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Uses of Ammonia

8/8/2012 2:11:17 PM | by Anonymous

Ammonia

Also known as azane, ammonia is a chemical compound with one nitrogen and three hydrogen atoms that are tightly bonded together; giving it the formula NH3. At room temperature, ammonia exists in a gaseous state with a colourless form and a pungent smell. It boils at -33.34°C and ammonia used for household uses is usually a mixture of ammonia and water. Ammonia provides the right conditions and nutrition that are needed for the growth of terrestrial organisms. Even in commercial products such as pharmaceuticals, ammonia is directly or indirectly a building block. Ammonia that is used for commercial applications is called anhydrous ammonia. Since it has a very low boiling point, the chemical should be kept at very low temperatures and pressure to sustain its liquid form for commercial use.

 

Some products that contain this alkaline substance can be cleaning products or fertilizers, as ammonia is known to provide the right conditions for plants to grow. Although the chemical has several commercial uses, it is very hazardous, even in low concentrations and therefore it is important to handle the chemical properly. Inhaling or getting the solution on skin can have several effects such as burning, fainting and even death. Even low concentrations can cause damage to the human body when over exposed.

 

Production

The natural occurrence of ammonia happens when plants, animals or organic matter decompose, releasing ammonia into the air. Not only that, but ammonia salts can also be found in rainwater along with ammonium sulfate being found in areas that have volcanoes. Ammonia can then be extracted. However, as the commercial or industrial uses for ammonia are vast, it is usually produced through artificial methods; by using force to bond the nitrogen and hydrogen atoms together. The gas is then usually pressurized to its liquid form so that it can be distributed more easily. The many uses makes ammonia one of the most highly produced inorganic gas. China, India and Russia are amongst the largest producers of this gas.

 

Advantages

Despite having some bad effects when highly concentrated, its properties can also create some advantages of using this chemical. Since it is lighter than air, the gas would not flood indoors in case of a leak but float up. Also its distinctive pungent smell could act as an indicator and prevent people from touching its liquid form. The chemical is also not easily combustible unless in high concentrations. It’s these properties that allow it to be used in the manufacturing of household products.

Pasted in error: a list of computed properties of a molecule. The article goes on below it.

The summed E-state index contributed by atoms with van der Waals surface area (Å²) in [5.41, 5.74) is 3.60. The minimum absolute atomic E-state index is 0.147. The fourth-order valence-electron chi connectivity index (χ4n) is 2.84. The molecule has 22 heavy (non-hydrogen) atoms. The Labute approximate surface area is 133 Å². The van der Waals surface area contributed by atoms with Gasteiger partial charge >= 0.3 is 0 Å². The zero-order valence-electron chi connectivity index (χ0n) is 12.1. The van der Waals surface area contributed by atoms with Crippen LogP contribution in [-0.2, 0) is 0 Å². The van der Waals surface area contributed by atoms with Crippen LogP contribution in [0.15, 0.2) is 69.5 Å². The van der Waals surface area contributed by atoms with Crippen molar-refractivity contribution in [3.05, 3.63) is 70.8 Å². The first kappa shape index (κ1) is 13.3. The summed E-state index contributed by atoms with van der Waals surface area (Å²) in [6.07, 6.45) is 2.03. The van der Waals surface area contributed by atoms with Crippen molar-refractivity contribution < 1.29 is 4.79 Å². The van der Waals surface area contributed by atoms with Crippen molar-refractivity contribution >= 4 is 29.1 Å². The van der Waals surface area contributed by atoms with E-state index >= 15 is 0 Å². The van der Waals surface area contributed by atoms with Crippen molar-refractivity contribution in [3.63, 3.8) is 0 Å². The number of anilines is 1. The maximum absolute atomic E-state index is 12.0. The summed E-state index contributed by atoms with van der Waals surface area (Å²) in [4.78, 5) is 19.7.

Uses

As mentioned earlier, ammonia is mixed with water to sustain the liquid form of the chemical. It is easily incorporated in water, which allows it to be used in household products such as window sprays, cleaning foams, wax removers or toilet bowl cleansers. These substances usually contain between 5 to 10 percent of ammonia and the rest are chemicals or water. This helps to reduce the concentration of the substance and reduce its hostility. Some cleansers or fertilizers would require the user to mix the ammonia liquid with water separately. Therefore, a user should be extremely careful when doing so to ensure his or her safety. Also ammonia should not be mixed with other chemicals unless stated in the instructions, as some chemicals, for example bleach when mixed with ammonia can form a very dangerous gas that if inhaled can pose as a death threat.

 

Cleansers such as toilet bowl cleansers generally tend to have a stronger concentration as compared to products such as wax removers or window sprays, as they would require a stronger formula to get rid of stubborn germs and stains. These higher concentrations means that these substances are more corrosive and therefore extra care should be taken when using these products. These products should be kept out of the reach of children to prevent any mishap from happening. Ammonia can also be used to refrigerate rooms or house other materials that require low temperatures to sustain. Plastic manufacturers along with pesticide and dyes manufacturers also use ammonia in their manufacturing process.

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